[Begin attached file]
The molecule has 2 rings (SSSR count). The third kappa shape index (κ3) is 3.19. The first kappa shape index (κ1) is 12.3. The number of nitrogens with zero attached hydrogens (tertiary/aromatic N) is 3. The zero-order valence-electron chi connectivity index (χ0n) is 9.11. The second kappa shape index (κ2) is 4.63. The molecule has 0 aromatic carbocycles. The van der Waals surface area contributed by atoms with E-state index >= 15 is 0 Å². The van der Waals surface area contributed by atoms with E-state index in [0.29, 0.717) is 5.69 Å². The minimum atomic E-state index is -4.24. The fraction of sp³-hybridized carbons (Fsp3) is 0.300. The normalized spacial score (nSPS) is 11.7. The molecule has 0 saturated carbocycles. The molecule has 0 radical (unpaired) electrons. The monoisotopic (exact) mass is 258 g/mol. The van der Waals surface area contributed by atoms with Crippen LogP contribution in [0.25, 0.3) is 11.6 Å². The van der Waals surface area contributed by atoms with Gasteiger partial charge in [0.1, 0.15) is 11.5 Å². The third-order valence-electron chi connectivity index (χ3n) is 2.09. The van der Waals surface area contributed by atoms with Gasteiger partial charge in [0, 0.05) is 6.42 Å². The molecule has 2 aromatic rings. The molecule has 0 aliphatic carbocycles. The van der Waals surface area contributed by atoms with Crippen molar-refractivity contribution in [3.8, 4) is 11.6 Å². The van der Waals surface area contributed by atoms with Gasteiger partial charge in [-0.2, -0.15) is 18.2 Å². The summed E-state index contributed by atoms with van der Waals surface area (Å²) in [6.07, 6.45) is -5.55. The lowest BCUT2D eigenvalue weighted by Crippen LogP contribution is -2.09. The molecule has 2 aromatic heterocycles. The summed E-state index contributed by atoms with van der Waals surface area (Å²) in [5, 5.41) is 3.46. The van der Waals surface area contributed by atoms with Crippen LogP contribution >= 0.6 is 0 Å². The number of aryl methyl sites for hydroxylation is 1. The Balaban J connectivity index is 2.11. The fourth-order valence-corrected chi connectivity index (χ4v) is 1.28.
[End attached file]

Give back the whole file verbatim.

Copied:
The molecule has 2 rings (SSSR count). The third kappa shape index (κ3) is 3.19. The first kappa shape index (κ1) is 12.3. The number of nitrogens with zero attached hydrogens (tertiary/aromatic N) is 3. The zero-order valence-electron chi connectivity index (χ0n) is 9.11. The second kappa shape index (κ2) is 4.63. The molecule has 0 aromatic carbocycles. The van der Waals surface area contributed by atoms with E-state index >= 15 is 0 Å². The van der Waals surface area contributed by atoms with E-state index in [0.29, 0.717) is 5.69 Å². The minimum atomic E-state index is -4.24. The fraction of sp³-hybridized carbons (Fsp3) is 0.300. The normalized spacial score (nSPS) is 11.7. The molecule has 0 saturated carbocycles. The molecule has 0 radical (unpaired) electrons. The monoisotopic (exact) mass is 258 g/mol. The van der Waals surface area contributed by atoms with Crippen LogP contribution in [0.25, 0.3) is 11.6 Å². The van der Waals surface area contributed by atoms with Gasteiger partial charge in [0.1, 0.15) is 11.5 Å². The third-order valence-electron chi connectivity index (χ3n) is 2.09. The van der Waals surface area contributed by atoms with Gasteiger partial charge in [0, 0.05) is 6.42 Å². The molecule has 2 aromatic rings. The molecule has 0 aliphatic carbocycles. The van der Waals surface area contributed by atoms with Crippen molar-refractivity contribution in [3.8, 4) is 11.6 Å². The van der Waals surface area contributed by atoms with Gasteiger partial charge in [-0.2, -0.15) is 18.2 Å². The summed E-state index contributed by atoms with van der Waals surface area (Å²) in [6.07, 6.45) is -5.55. The lowest BCUT2D eigenvalue weighted by Crippen LogP contribution is -2.09. The molecule has 2 aromatic heterocycles. The summed E-state index contributed by atoms with van der Waals surface area (Å²) in [5, 5.41) is 3.46. The van der Waals surface area contributed by atoms with Crippen LogP contribution >= 0.6 is 0 Å². The number of aryl methyl sites for hydroxylation is 1. The Balaban J connectivity index is 2.11. The fourth-order valence-corrected chi connectivity index (χ4v) is 1.28.